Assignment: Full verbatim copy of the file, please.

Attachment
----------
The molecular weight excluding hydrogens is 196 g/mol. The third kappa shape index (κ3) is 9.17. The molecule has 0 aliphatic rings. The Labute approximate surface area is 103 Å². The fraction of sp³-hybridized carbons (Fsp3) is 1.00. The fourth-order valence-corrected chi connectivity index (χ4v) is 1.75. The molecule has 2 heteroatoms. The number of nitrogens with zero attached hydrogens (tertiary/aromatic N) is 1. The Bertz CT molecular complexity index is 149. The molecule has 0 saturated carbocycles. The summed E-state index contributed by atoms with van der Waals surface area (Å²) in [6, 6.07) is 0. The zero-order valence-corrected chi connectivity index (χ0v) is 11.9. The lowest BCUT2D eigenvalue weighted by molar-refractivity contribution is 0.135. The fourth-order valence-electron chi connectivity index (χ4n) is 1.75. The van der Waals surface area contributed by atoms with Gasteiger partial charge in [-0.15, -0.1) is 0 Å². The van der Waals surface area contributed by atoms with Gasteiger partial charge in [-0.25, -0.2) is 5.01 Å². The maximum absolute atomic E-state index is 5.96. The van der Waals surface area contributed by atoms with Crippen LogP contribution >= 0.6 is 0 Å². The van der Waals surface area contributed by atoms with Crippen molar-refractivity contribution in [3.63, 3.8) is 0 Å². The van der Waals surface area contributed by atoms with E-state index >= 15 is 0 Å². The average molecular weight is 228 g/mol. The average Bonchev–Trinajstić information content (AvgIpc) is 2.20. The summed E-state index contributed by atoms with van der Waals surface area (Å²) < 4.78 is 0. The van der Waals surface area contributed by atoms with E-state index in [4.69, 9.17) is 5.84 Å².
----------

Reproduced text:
The molecular weight excluding hydrogens is 196 g/mol. The third kappa shape index (κ3) is 9.17. The molecule has 0 aliphatic rings. The Labute approximate surface area is 103 Å². The fraction of sp³-hybridized carbons (Fsp3) is 1.00. The fourth-order valence-corrected chi connectivity index (χ4v) is 1.75. The molecule has 2 heteroatoms. The number of nitrogens with zero attached hydrogens (tertiary/aromatic N) is 1. The Bertz CT molecular complexity index is 149. The molecule has 0 saturated carbocycles. The summed E-state index contributed by atoms with van der Waals surface area (Å²) in [6, 6.07) is 0. The zero-order valence-corrected chi connectivity index (χ0v) is 11.9. The lowest BCUT2D eigenvalue weighted by molar-refractivity contribution is 0.135. The fourth-order valence-electron chi connectivity index (χ4n) is 1.75. The van der Waals surface area contributed by atoms with Gasteiger partial charge in [-0.15, -0.1) is 0 Å². The van der Waals surface area contributed by atoms with Gasteiger partial charge in [-0.25, -0.2) is 5.01 Å². The maximum absolute atomic E-state index is 5.96. The van der Waals surface area contributed by atoms with Crippen LogP contribution >= 0.6 is 0 Å². The van der Waals surface area contributed by atoms with Crippen molar-refractivity contribution in [3.63, 3.8) is 0 Å². The van der Waals surface area contributed by atoms with E-state index >= 15 is 0 Å². The average molecular weight is 228 g/mol. The average Bonchev–Trinajstić information content (AvgIpc) is 2.20. The summed E-state index contributed by atoms with van der Waals surface area (Å²) < 4.78 is 0. The van der Waals surface area contributed by atoms with E-state index in [4.69, 9.17) is 5.84 Å².